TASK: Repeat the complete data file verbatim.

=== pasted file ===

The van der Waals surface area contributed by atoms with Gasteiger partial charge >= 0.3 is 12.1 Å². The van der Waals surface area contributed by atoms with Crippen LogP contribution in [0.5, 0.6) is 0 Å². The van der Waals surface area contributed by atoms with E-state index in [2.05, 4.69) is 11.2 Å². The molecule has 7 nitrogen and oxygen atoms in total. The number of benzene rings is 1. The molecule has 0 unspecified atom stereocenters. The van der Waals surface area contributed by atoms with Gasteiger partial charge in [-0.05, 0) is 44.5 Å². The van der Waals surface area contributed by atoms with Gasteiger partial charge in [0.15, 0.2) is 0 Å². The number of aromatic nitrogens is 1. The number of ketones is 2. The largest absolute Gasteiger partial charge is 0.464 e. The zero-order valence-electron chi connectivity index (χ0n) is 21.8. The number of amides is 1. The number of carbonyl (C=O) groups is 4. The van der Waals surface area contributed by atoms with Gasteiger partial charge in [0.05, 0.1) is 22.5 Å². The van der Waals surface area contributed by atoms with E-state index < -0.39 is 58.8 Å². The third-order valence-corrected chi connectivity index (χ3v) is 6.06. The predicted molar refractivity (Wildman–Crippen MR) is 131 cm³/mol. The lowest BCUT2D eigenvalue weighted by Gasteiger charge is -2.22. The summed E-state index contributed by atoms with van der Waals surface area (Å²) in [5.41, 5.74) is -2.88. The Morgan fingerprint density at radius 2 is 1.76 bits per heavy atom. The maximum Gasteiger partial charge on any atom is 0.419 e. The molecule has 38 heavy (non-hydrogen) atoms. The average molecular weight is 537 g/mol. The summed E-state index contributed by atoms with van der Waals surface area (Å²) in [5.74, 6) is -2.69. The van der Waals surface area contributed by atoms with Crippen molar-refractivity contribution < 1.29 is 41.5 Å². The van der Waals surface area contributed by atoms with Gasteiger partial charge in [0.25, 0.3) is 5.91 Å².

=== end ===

The van der Waals surface area contributed by atoms with Gasteiger partial charge >= 0.3 is 12.1 Å². The van der Waals surface area contributed by atoms with Crippen LogP contribution in [0.5, 0.6) is 0 Å². The van der Waals surface area contributed by atoms with E-state index in [2.05, 4.69) is 11.2 Å². The molecule has 7 nitrogen and oxygen atoms in total. The number of benzene rings is 1. The molecule has 0 unspecified atom stereocenters. The van der Waals surface area contributed by atoms with Gasteiger partial charge in [-0.05, 0) is 44.5 Å². The van der Waals surface area contributed by atoms with Gasteiger partial charge in [0.15, 0.2) is 0 Å². The number of aromatic nitrogens is 1. The number of ketones is 2. The largest absolute Gasteiger partial charge is 0.464 e. The zero-order valence-electron chi connectivity index (χ0n) is 21.8. The number of amides is 1. The number of carbonyl (C=O) groups is 4. The van der Waals surface area contributed by atoms with Gasteiger partial charge in [0.05, 0.1) is 22.5 Å². The van der Waals surface area contributed by atoms with E-state index < -0.39 is 58.8 Å². The third-order valence-corrected chi connectivity index (χ3v) is 6.06. The predicted molar refractivity (Wildman–Crippen MR) is 131 cm³/mol. The lowest BCUT2D eigenvalue weighted by Gasteiger charge is -2.22. The summed E-state index contributed by atoms with van der Waals surface area (Å²) in [5.41, 5.74) is -2.88. The Morgan fingerprint density at radius 2 is 1.76 bits per heavy atom. The maximum Gasteiger partial charge on any atom is 0.419 e. The molecule has 38 heavy (non-hydrogen) atoms. The average molecular weight is 537 g/mol. The summed E-state index contributed by atoms with van der Waals surface area (Å²) in [5.74, 6) is -2.69. The van der Waals surface area contributed by atoms with Crippen molar-refractivity contribution < 1.29 is 41.5 Å². The van der Waals surface area contributed by atoms with Gasteiger partial charge in [0.25, 0.3) is 5.91 Å².